How is momentum conserved in an explosion?

Momentum of explosion always 0 even during exploding as fragments fly or in opposite directions and cancel out each others momentum.

How is momentum conserved in rocket propulsion?

When a rockets engines fire in space the rocket speeds up but the total momentum in still 0 as the forward momentum of the rocket is cancelled out by the backwards momentum of the gas it fires out.

How is momentum conserved during a collision?

The two momentums of the objects colliding add together to equal the momentum after the collision.

What happens in gas particles under higher pressure (in a smaller volume)?

-same number of particles have less room to move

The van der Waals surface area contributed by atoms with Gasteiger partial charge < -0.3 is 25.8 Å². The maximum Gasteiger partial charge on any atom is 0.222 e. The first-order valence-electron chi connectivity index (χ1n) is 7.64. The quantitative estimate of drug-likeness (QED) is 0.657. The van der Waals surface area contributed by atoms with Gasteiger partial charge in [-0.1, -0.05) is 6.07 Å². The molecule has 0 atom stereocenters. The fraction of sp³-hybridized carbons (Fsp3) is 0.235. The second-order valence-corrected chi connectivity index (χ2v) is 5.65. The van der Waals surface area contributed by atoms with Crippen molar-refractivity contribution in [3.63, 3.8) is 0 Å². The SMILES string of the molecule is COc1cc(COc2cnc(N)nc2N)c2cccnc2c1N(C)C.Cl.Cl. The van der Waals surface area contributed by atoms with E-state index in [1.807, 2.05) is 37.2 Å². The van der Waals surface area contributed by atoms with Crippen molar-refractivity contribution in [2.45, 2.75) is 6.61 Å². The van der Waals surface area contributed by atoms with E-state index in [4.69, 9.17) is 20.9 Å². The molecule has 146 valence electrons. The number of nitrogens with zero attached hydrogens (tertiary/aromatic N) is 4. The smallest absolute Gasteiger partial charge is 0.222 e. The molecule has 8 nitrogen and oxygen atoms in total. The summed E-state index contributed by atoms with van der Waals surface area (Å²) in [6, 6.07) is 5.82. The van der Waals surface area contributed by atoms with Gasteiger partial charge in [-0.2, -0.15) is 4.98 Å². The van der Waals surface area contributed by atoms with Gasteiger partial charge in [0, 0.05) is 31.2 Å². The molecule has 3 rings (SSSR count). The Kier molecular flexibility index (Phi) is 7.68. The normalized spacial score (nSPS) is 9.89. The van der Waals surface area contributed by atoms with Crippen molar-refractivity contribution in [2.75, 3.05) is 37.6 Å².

-each particle will collide with the walls more frequently

-so the pressure inside the container increases

What happens if the temperature of gas particles increase?

-the particles gain energy

-with increased kinetic energy the particles move more quickly

-each particle will collide with the wall more frequently and with more force

-the pressure on side the container increases

What does a rocket need at launch and how is this provided?

A large force to enable it to accelerate. Provided by the exhaust gases- the force pushing the gas backwards out the exhaust equals the forward force of the gas on the rocket.

The fast moving particles in the gas collide with the walls of the rocket producing the force.

What type of force is required to launch satellites into space? How is this achieved?

A very large force achieved by:

-a large number of particles in the exhaust ages

-the particles moving at high speed

How are different frequencies of radio waves affected by the earth's atmosphere?

Quite short WL (30mhz to 39ghz) pass through atmosphere

Frequencies above 30ghz are reduced in strength or stopped by the atmosphere and scattered by rain, dust etc

Frequencies below 30mhz are reflected by ionosphere

What is diffraction?